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First Due, Seeking Firefighter IT Reinvention, Raises Funds

The startup’s roots are in hooking up fire agencies with building data. But in five years, it’s expanded into other areas of IT and dipped into EMS and police, too. With new investment, it hopes to double its headcount.

First Due firefighting software
Credit: First Due
First Due wants to give firefighters better intelligence about the blazing buildings they’re rushing into. It also wants to help improve most of the other IT systems firefighters rely on when they aren’t responding to a call. In addition, it wants to serve emergency medical services agencies. And police.

That’s an ambitious slate of projects for any startup, let alone one that’s just five years old. But the company has pulled in investment from Serent Capital, a private equity firm that’s turned its eyes toward gov tech in recent years, to make it all happen.

First Due isn’t disclosing the size of the round, but CEO and co-founder Andreas Huber described it as a “typical growth equity round” where Serent is taking a minority stake. With the funds, he wants to invest in strengthening the many cloud software products the company has put out, along with the others it has in the works.

“We turned the pre-incident planning problem on its head and reimagined it, and now we want to do that for the entire software stack for fire and EMS,” Huber said. “In order to do that, we need to double the team across the board, and Serent’s investment helps us do that, without taking too much risk doing it all organically.”

The company has its origins in tragedy: Huber told the story of an incident in Nassau County, N.Y., where a firefighter at an agency the company was working with fell through the floor of a house into the basement and died. Later they would learn the floor had a particularly vulnerable structure.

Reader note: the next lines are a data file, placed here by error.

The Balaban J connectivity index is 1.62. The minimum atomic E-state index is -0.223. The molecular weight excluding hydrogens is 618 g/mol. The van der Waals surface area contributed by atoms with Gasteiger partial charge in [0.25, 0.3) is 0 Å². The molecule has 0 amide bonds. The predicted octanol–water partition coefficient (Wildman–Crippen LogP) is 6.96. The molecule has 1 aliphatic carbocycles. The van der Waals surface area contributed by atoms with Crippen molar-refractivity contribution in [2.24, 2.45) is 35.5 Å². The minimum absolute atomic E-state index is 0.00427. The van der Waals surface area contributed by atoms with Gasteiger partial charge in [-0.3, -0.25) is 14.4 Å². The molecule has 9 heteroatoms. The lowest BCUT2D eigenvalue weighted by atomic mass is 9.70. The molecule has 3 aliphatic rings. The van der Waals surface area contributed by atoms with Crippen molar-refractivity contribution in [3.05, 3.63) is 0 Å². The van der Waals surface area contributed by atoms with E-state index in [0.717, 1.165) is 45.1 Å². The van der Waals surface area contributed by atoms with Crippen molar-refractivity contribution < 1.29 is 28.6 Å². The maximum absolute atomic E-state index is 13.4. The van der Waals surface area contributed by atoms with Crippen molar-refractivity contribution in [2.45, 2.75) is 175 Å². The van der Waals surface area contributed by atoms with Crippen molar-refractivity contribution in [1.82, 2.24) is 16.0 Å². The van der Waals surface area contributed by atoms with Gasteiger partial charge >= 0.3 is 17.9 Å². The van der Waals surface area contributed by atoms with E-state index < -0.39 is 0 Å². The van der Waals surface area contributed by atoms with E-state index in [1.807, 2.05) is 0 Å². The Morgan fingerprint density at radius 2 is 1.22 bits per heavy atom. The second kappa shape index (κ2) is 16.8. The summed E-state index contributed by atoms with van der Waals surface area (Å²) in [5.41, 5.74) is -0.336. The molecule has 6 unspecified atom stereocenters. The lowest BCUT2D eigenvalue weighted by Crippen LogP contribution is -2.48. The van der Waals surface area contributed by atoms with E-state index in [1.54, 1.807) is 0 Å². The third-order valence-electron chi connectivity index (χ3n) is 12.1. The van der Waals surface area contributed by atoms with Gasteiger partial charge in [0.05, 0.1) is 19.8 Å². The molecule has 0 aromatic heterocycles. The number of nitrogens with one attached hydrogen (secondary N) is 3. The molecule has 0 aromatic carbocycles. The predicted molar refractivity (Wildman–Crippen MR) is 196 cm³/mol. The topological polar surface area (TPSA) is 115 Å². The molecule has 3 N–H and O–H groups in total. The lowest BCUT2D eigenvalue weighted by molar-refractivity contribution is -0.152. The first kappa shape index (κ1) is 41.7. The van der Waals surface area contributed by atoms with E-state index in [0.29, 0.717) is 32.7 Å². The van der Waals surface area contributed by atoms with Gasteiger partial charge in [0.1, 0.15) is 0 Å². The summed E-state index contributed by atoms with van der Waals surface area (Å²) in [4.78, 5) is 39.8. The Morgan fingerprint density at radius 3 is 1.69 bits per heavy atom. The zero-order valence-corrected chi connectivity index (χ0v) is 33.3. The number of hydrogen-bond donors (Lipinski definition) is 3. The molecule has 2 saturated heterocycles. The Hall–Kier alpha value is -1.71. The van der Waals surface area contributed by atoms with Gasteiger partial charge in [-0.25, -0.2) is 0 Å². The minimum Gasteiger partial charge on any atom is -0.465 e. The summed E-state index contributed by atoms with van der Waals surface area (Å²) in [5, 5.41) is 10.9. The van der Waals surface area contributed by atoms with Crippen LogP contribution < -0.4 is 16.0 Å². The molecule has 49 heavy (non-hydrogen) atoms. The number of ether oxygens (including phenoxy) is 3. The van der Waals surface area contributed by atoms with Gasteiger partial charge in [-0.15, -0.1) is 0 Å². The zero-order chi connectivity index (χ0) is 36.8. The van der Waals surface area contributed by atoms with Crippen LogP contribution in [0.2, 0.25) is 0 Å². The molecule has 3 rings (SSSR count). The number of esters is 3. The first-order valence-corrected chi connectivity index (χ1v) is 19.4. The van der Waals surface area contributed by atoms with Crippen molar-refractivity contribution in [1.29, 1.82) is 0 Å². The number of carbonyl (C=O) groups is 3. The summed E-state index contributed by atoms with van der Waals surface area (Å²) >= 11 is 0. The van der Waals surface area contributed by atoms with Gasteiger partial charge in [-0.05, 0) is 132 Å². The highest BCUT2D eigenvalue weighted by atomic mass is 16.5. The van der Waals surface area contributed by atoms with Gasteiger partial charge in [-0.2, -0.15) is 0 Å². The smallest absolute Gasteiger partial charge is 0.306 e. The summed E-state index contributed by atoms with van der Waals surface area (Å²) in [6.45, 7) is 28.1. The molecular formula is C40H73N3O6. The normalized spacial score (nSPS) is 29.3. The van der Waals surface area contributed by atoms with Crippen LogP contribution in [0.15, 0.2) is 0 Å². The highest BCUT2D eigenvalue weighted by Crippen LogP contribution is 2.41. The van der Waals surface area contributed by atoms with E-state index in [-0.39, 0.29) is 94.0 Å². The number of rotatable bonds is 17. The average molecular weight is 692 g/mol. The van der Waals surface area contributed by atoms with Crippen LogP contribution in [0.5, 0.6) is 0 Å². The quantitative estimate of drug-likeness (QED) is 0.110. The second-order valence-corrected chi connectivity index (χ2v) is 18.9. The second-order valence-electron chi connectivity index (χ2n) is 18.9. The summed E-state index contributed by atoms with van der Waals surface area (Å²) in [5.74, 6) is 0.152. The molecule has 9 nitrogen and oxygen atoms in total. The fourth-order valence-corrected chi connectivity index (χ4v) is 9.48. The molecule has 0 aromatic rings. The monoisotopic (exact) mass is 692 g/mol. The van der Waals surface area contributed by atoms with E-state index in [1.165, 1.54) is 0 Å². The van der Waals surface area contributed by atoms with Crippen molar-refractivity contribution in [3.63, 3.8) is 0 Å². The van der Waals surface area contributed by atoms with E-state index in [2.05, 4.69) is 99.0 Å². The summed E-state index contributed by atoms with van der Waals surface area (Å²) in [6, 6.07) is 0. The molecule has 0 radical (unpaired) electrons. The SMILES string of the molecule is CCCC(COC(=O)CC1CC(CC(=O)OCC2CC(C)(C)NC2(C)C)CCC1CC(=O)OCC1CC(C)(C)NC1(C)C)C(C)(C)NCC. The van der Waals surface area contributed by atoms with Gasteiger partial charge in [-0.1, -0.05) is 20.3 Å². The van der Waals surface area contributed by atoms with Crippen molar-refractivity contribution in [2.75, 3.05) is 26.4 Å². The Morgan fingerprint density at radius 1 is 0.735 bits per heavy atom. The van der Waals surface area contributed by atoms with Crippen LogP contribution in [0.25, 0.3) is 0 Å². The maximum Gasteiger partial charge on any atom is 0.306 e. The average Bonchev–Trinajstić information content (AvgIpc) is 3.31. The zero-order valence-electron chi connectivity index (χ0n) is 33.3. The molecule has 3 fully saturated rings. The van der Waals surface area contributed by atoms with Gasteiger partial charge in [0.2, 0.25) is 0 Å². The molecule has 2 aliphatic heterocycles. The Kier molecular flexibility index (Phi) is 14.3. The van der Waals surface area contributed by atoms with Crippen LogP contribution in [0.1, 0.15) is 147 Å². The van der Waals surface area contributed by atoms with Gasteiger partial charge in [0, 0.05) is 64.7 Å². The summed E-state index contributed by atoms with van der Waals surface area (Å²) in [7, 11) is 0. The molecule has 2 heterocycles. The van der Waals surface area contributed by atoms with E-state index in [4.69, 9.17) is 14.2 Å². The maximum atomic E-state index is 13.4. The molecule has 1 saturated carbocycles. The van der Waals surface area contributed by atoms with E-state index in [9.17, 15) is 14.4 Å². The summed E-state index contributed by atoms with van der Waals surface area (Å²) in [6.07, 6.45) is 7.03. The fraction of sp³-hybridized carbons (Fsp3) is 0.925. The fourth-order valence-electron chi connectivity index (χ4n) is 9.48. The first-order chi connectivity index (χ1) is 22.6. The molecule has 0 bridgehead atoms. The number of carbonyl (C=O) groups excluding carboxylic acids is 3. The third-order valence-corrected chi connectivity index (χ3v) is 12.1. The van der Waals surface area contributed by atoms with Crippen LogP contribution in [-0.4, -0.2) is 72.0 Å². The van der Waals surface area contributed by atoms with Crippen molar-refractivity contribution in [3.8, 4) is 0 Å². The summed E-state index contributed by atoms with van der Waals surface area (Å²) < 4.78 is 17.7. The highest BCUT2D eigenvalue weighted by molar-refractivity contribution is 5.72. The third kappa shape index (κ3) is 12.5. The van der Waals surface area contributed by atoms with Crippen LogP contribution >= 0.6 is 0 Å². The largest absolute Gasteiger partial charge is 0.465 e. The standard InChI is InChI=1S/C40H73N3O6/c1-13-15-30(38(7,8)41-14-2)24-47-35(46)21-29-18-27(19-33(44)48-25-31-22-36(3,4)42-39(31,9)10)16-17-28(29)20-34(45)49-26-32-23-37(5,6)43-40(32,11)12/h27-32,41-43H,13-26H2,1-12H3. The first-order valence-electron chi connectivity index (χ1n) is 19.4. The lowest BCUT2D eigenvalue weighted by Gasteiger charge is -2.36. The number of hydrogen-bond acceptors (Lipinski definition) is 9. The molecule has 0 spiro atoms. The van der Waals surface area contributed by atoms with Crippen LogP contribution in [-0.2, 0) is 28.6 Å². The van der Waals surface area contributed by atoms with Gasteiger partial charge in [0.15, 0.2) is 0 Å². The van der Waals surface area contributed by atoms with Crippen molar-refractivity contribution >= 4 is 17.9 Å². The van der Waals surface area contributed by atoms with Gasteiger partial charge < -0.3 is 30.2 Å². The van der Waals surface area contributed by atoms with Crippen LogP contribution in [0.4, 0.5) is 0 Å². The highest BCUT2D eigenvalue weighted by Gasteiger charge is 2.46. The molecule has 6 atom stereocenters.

If the agency had had that information on hand, perhaps the firefighter would still be alive.

“That kind of stuff didn’t make sense to us, that crews … are running into buildings without knowing much about them, or the people inside, and figuring everything out on the fly when they get there,” Huber said.

Indeed, that information can be available — buildings go through a whole process of planning, permitting and inspection with local governments. So First Due made it their mission to connect fire departments with that information in a timely way.

In five years, the company has grown to serve nearly 300 U.S. agencies, including some very large ones such as the fire departments in Seattle, Wash.; Charlotte, N.C.; and Fort Worth, Texas.

The process they’re replacing tends to be manual and limited. Fire departments will identify high-risk structures — high-rises, schools and industrial sites, for example — and go out to collect information. Often they will draw by hand, and that information will then be digitized and stored. The process doesn’t necessarily involve planning or building department information that can be called up at a moment’s notice with the right IT architecture.

“It’s a pretty broken process, and it’s only going to be (for) the buildings that they can physically go out and visit,” he said.

By utilizing building data, the company can share information about those high-risk structures as well as the innumerable smaller structures they protect.

“There’s hundreds of different scenarios that could be going on, and no one has time to think about that, nor go searching for data,” Huber said. “So it’s like, what if we could pull the information from all these different places where the data already exists, tie it together, link it back to 911? And then show it to me in a form that I can consume with a glance, even if the computer in the truck is shaking.”

As it worked with more agencies, First Due realized its customers tended to work with legacy systems on their last legs to handle a variety of vital functions. So the company built software to handle shift scheduling. And asset management. And community engagement. The list goes on.

They built it all in the cloud, without turning to acquisitions to add more functionality faster.

“Doesn’t matter what part of the country you’re in, doesn’t matter whether you’re a massive career enterprise or a rural volunteer agency — everyone’s pounding the table wishing they had a single system that could manage all of their core operations,” Huber said.

Going forward, the company has its work cut out. It’s working on a way to automate data collection by hooking into connected vehicle systems, for example, as well as electronic patient care reporting.
Ben Miller is the associate editor of data and business for Government Technology. His reporting experience includes breaking news, business, community features and technical subjects. He holds a Bachelor’s degree in journalism from the Reynolds School of Journalism at the University of Nevada, Reno, and lives in Sacramento, Calif.
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